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Letter ReferenceOlive Schreiner BC16/Box1/Fold2/1895/4
ArchiveUniversity of Cape Town, Manuscripts & Archives, Cape Town
Epistolary TypeLetter
Letter DateFriday 24 May 1895
Address FromThe Homestead, Kimberley, Northern Cape
Address To
Who ToBetty Molteno
Other Versions
PermissionsPlease read before using or citing this transcription
The Project is grateful to Manuscripts and Archives, University of Cape Town, for kindly allowing us to transcribe this Olive Schreiner letter, which is part of its Manuscripts and Archives Collections. The date has been written on this letter in an unknown hand. The name of the addressee is indicated by content.
1 The Homestead
2 Friday morning
4 Dear Heart,
6 Yes, Merriman has made a splendid stand. I have had several very
7interesting letters from him lately.
9 Innes, dear old Innes, God bless him! has made a good stand too, but I
10wish he & Merriman were not divided. I am doing what little, very
11little it is, I can do to bring them together. Your brother’s speech
12was good too: is he sound on the native question? Please send me your
13other brothers book when you’ve done with ul it. You say there’s
14too much Mill & Spencer in it. Well, a great soul may be dished up in
15any way; but Mill, Mill himself is to my mind the purest & greatest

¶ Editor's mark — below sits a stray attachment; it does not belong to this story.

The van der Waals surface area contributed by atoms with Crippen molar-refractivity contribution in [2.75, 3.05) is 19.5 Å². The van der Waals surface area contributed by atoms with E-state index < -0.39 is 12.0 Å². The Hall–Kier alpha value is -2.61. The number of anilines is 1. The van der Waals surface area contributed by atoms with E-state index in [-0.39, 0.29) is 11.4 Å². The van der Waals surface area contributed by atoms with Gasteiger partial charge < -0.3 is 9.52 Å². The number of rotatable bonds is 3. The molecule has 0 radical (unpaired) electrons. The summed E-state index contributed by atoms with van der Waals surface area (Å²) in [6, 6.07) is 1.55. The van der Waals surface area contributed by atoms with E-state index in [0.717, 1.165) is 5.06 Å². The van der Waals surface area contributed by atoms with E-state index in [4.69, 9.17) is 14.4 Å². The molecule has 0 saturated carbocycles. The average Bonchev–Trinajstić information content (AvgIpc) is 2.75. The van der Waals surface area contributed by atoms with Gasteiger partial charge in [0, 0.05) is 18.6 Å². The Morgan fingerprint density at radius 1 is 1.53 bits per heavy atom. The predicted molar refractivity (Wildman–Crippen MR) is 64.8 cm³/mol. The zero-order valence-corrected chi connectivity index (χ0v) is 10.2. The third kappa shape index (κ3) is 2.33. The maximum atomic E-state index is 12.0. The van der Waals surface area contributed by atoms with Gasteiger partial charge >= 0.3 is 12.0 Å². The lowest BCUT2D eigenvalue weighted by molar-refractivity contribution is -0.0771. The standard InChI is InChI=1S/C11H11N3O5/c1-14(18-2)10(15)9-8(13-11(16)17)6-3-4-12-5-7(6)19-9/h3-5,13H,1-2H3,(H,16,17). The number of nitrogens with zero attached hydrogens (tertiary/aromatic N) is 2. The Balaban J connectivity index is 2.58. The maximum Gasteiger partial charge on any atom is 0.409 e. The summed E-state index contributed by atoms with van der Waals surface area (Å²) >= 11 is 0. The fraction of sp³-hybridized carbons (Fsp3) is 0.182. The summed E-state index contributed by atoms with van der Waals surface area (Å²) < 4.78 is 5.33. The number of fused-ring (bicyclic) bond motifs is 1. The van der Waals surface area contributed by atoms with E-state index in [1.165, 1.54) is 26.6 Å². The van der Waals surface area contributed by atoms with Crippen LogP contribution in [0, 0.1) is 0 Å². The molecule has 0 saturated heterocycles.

16soul God has yet given the English Race.
18 They wrote & asked me some time ago (some English paper did) to
19mention for publication the passage in the bible any other work that
20had been of most aid to my moral & spiritual growth. I wrote back I
21could not give a ^one^ passage, but the book which has had most effect
22on my spiritual life was Mill’s Logic, & more or less all his works
23especially his political economy. I think they hardly believed me;
24that they fancied I was confusing between the intellectual knowledge
25of facts, & the spiritual attitude of soul. But I was not. Modern
26Political Economists such as Karl Marks have gone much further than
27Mill in in the analysis of economic fact, & as far as mere technical
28knowledge of logic goes other writers will will now reproduce for you
29all Mill stated, but the spiritual, the pure soul searching after the
30truth which is God, seeking to know nothing, to seek nothing, to
31discover nothing but truth, that, just that you will find no where
32else as in following & watching the mind of Mill work! I never read a
33page of Mill but I seem to reach a higher holier atmosphere, even
34Plato does not affect me in the same way. I have owed spiritually
35singularly little to other people; but to Mill my debt can never be
36paid. In the little p book if I wrote for my baby before it was born,
37in case I died, I begged it to re-read Mill all its life. Spencer has
38also helped me, but less than Mill. When I was sixteen & doubted every thing,
39 his First Principles showed me the unity of existence; but it was an
40intellectual aid, which
42^I myself had to transmute into spiritual bread. Mill’s aid was
43directly spiritual. ^
45 Good bye dear Heart
46 Olive
48 ^I’m so glad Miss Green liked my paper.^
The papericular paper which Alice Greene liked cannot be established, but could have been The Political Situation or one of Schreiner's 'Returned South African' essays. The books referred to are: Percy Alport Molteno (1895) A Federal South Africa London: John Murray; John Stuart Mill (1843) A System of Logic London: Parker; Herbert Spencer (1862) First Principles London: Williams & Norgate.